EFE via 14ymedio, Havana, 27 August 2018 – The Cuban dissident movement Damas de Blanco (Ladies in White) denounced on Monday the “harassment” by authorities and the temporary detention of 23 of its members in Havana and the western province of Matanzas, after attending Sunday Mass in different churches or upon leaving their homes.
In Matanzas 17 women were arrested as were six others in Havana, including the leader of the opposition group, Berta Soler.
Soler explained that for more than two years the authorities have not allowed the women to reach the Santa Rita Church in Havana, where the group attended mass weekly since its formation in 2003, and at the conclusion of services demonstrated for the release of political prisoners on the island.
Given these circumstances, she explained that they decided to attend different churches separately, but often cannot do so because they are unable to evade police operations such as the one routinely held Thursday through Sunday around the headquarters of the Ladies in White in the Lawton neighborhood, in the capital city.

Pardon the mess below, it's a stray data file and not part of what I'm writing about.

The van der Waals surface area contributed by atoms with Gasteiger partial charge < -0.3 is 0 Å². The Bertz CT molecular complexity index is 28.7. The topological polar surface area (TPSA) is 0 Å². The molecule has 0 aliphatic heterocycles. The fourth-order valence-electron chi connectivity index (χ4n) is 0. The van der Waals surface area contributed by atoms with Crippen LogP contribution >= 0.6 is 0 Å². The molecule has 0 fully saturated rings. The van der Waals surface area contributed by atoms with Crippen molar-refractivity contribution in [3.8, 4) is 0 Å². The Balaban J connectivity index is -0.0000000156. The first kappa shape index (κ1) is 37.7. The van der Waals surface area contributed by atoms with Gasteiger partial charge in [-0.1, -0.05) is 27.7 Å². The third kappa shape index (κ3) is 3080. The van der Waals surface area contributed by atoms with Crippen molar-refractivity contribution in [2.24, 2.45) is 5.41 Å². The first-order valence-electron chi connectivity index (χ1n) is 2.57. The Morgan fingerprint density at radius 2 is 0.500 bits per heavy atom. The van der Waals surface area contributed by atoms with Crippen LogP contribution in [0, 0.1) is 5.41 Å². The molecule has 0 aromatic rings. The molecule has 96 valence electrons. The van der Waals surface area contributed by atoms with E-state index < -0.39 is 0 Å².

Soler described as “terrible” the current situation of the Ladies in White because they are not allowed to exercise their “rights of expression” and said that the “harassment” against its members is on-going.
In addition, she denounced that four women from the group are imprisoned, among them Martha Sánchez, sentenced to five years in prison August 21 for “public disorder, resistance and attack” after having protested in front of a polling place in the general elections held in March.
She remarked that, in the cases of Nieves Matamoros and Yolanda Santana, they were sentenced to one year in prison for non-payment of fines and a fourth detainee is awaiting trial.
Berta Soler (b. 1963, Matanzas, Cuba) is one of the founders of the Ladies in White movement that emerged to advocate the release of the 75 dissidents imprisoned in the “Black Spring” of 2003, including her husband, Ángel Moya, all of whom were released and, as of today, remain out of prison.
After the death of Laura Pollán in 2011, Soler has headed the group, one of the most active of the internal dissidence of the island.
The Cuban government considers the dissidents “counterrevolutionaries” and “mercenaries.”
Translated by Wilfredo Díaz Echevarria
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